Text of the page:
SCHNAPPS FALSELY LABELLED. [Newspaper Article] — Snowy River Mail — 13 February 1914
SCHNAPPS FALSELY LABELLED. Before a bench of local magistrates on 29th January at St. Kilda, Kate J.1 ry (Bay Vic\v Hotel, High-street), o as charged with exposing for sale schnapps under a false trade descrip tion. Inspector Roche gave evidence that he found schnapps exposed for sale cn accused's premises in a bottle labei:ed Wolfe's Schnapps made by another lirm than tnhe aotual maker. The defence was that when defendant poured the schnapps into she wriag bottle she defaced the label thereo::, and her son relabelled the schLapps "Draught." Accused's plea was accepted, and the case was dismissed. No costs were al lowed. In the District 'Court on 30th Janu ary, before MIr. V. Tanner, P.M., Mary Murtagh, licensce of Saracen's Head Hotel, Bourke-street, was charg ed, on the information of Matthew Campbell Leckie, inspector of liquor, with having on 22nd November last applied to certain schnapps a false trado description, namely, " Wolfe's Schnapps." Informant stated that he went to th...
A DEAL IN DALMATIANS. [Newspaper Article] — Snowy River Mail — 13 February 1914
A DEAL IN DALMATIANS. A gentlemen went into a shop in Birmingham and told the proprietor that he wanted to buy a Dalmatian dog to take abroad with him. "Certainly, sir," said the assistant. "I've got the very thing." In a quarter of an hour he brought out the animal; the customer paid the money and departed. Before his train time, however,. a heavy shower fell. The gentlemen returned with the dog in a. state of indignation. "Look at him l" lie cried. "You told me lie was a Dalmatian. Give me my money back. All his spots are washed off in. the rain." The proprietor apologised. "It's all that stupid fool's mistake." He called to his assistant. "James, did you sell this dog to this gentleman ?" "Yes, sir." "Well, you oughtl to be ashamed o yourself. Don't you know an um brella goes with this dog?"
CREAM IN HOT WEATHER. [Newspaper Article] — Snowy River Mail — 13 February 1914
CREAM IN HOT WEATHER. Hoards iDthiryman sayns:-In order to mako good butter in the summer it is necessary to take the very best of oare of cream while it is being saved for a churning. Neglect to do this is per haps one of the ceief causes of poor butter in the summer. Butter from properly kept and ripened cream will have a more desirable flavor, it will keep sweet longer, and bring a high er price in any market. Naturally, the first essential is to takd proper care of the milk in the stable. and separating room. It must be kept away from undesirable odours, if taints ard not wanted in the but ter. It is -preferable to skim a rather heavy- cream in- hot weather, one test ing about 35 per cent. It ought to be skimmed before the milk has cooled or' set around for any length of time. :One of the first essentials is to cool it nas jsooli (after cstparation as pos sible, When it can be arranged, a desirable method is to have the cream can set in a tank of ice water, or real cold well wat...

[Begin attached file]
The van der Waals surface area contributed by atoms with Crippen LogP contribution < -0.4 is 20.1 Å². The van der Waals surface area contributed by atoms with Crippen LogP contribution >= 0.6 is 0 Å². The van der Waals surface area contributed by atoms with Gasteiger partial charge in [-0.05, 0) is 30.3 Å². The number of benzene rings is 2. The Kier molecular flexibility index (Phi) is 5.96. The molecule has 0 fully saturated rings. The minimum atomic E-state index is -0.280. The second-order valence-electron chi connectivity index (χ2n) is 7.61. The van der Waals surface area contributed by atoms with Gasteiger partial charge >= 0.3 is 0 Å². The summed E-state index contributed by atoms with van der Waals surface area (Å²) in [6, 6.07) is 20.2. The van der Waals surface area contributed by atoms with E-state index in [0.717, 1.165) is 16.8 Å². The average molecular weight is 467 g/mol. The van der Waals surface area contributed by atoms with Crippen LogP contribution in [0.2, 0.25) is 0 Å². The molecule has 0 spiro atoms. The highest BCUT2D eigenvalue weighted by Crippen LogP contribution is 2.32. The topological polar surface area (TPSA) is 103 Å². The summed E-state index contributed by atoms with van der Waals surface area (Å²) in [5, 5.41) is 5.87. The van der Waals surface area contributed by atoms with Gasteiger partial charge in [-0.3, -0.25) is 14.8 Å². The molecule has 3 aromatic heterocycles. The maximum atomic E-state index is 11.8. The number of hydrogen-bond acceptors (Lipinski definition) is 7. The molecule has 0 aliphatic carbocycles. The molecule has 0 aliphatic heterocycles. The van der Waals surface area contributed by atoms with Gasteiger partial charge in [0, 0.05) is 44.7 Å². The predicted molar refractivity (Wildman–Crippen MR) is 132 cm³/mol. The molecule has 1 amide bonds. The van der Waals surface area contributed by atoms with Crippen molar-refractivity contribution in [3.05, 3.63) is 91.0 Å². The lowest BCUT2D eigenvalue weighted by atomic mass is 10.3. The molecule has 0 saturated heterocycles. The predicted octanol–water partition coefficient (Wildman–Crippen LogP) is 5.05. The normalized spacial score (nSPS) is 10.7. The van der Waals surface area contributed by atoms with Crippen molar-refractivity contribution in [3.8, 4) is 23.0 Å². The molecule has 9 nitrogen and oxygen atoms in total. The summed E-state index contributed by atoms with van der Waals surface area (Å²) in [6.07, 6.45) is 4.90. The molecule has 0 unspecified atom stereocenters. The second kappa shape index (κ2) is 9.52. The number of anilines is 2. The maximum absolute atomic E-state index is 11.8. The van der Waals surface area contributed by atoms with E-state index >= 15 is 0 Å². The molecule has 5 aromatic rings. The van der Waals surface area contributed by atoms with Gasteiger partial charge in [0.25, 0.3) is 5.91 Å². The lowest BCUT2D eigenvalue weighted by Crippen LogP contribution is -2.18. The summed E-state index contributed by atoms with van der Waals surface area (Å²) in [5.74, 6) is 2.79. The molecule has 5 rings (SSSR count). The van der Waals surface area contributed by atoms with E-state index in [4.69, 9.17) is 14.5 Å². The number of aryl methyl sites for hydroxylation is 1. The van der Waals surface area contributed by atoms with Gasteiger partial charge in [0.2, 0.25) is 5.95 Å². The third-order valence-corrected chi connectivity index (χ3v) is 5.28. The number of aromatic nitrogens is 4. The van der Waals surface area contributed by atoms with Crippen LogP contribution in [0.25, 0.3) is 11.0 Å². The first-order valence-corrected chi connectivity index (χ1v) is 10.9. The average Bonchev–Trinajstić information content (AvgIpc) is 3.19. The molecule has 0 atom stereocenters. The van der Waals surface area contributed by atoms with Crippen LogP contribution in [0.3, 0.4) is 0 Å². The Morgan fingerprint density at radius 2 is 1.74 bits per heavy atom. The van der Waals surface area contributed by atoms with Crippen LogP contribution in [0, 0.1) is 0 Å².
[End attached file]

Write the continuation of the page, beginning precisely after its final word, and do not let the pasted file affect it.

MEAT PROBLEM IN ARGENTINA. [Newspaper Article] — Snowy River Mail — 13 February 1914
fMEAT PROBLEM IN ARGENTINA. Tlid shortsighted policy of indiscrim inato e slaughter of likely bulls and cows in Argentina, says a South American authority" has resulted in a statd of affairs that will be nothing short of a national disaster unless legislation is brought into force to preserve somo remnant of the once extensive herds. In the month of February last, 32,993 head o! cattle were slaughtered. Of these, i15,406 were cows. It is now necessary for Argentina cattle breeders to replcinish their diminished stook. Very recently 20,000 head of cattle were driven on to Argentina soil from Para guay. The price of meat is steadily rising day by day, and some of the rural markets of the province of Buenos Ayres are actually displaying horse flesh for sale. The shortage of meat which is being felt in Argentina is sti mulating enterprise in other distriots and nations, and soon Argentina may find her unknown competitors her suc cessful rivals. Two tablespoonfuls of flour, one. tea spoo...